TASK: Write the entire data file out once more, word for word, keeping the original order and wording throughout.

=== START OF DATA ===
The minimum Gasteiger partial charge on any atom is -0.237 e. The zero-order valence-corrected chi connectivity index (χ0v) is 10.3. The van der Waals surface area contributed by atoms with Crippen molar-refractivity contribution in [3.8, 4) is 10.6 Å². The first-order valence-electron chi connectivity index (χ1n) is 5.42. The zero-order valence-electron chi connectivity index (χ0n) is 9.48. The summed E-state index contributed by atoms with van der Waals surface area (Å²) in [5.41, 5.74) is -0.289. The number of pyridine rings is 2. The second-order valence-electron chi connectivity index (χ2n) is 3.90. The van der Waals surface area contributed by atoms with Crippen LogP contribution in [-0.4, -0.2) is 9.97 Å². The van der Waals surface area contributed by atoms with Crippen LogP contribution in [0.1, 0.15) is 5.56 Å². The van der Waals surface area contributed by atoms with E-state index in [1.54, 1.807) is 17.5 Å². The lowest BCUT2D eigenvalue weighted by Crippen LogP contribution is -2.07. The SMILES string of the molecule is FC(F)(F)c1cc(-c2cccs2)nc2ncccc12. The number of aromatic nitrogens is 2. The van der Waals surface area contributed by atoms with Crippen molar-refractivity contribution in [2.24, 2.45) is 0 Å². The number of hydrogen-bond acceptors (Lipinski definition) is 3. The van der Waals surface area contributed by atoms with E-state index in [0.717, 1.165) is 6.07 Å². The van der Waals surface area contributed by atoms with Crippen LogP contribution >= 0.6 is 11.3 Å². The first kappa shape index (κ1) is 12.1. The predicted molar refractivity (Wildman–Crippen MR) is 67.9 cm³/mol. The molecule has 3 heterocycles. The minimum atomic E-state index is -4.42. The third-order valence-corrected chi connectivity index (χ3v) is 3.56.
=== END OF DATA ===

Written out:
The minimum Gasteiger partial charge on any atom is -0.237 e. The zero-order valence-corrected chi connectivity index (χ0v) is 10.3. The van der Waals surface area contributed by atoms with Crippen molar-refractivity contribution in [3.8, 4) is 10.6 Å². The first-order valence-electron chi connectivity index (χ1n) is 5.42. The zero-order valence-electron chi connectivity index (χ0n) is 9.48. The summed E-state index contributed by atoms with van der Waals surface area (Å²) in [5.41, 5.74) is -0.289. The number of pyridine rings is 2. The second-order valence-electron chi connectivity index (χ2n) is 3.90. The van der Waals surface area contributed by atoms with Crippen LogP contribution in [-0.4, -0.2) is 9.97 Å². The van der Waals surface area contributed by atoms with Crippen LogP contribution in [0.1, 0.15) is 5.56 Å². The van der Waals surface area contributed by atoms with E-state index in [1.54, 1.807) is 17.5 Å². The lowest BCUT2D eigenvalue weighted by Crippen LogP contribution is -2.07. The SMILES string of the molecule is FC(F)(F)c1cc(-c2cccs2)nc2ncccc12. The number of aromatic nitrogens is 2. The van der Waals surface area contributed by atoms with Crippen molar-refractivity contribution in [2.24, 2.45) is 0 Å². The number of hydrogen-bond acceptors (Lipinski definition) is 3. The van der Waals surface area contributed by atoms with E-state index in [0.717, 1.165) is 6.07 Å². The van der Waals surface area contributed by atoms with Crippen LogP contribution >= 0.6 is 11.3 Å². The first kappa shape index (κ1) is 12.1. The predicted molar refractivity (Wildman–Crippen MR) is 67.9 cm³/mol. The molecule has 3 heterocycles. The minimum atomic E-state index is -4.42. The third-order valence-corrected chi connectivity index (χ3v) is 3.56.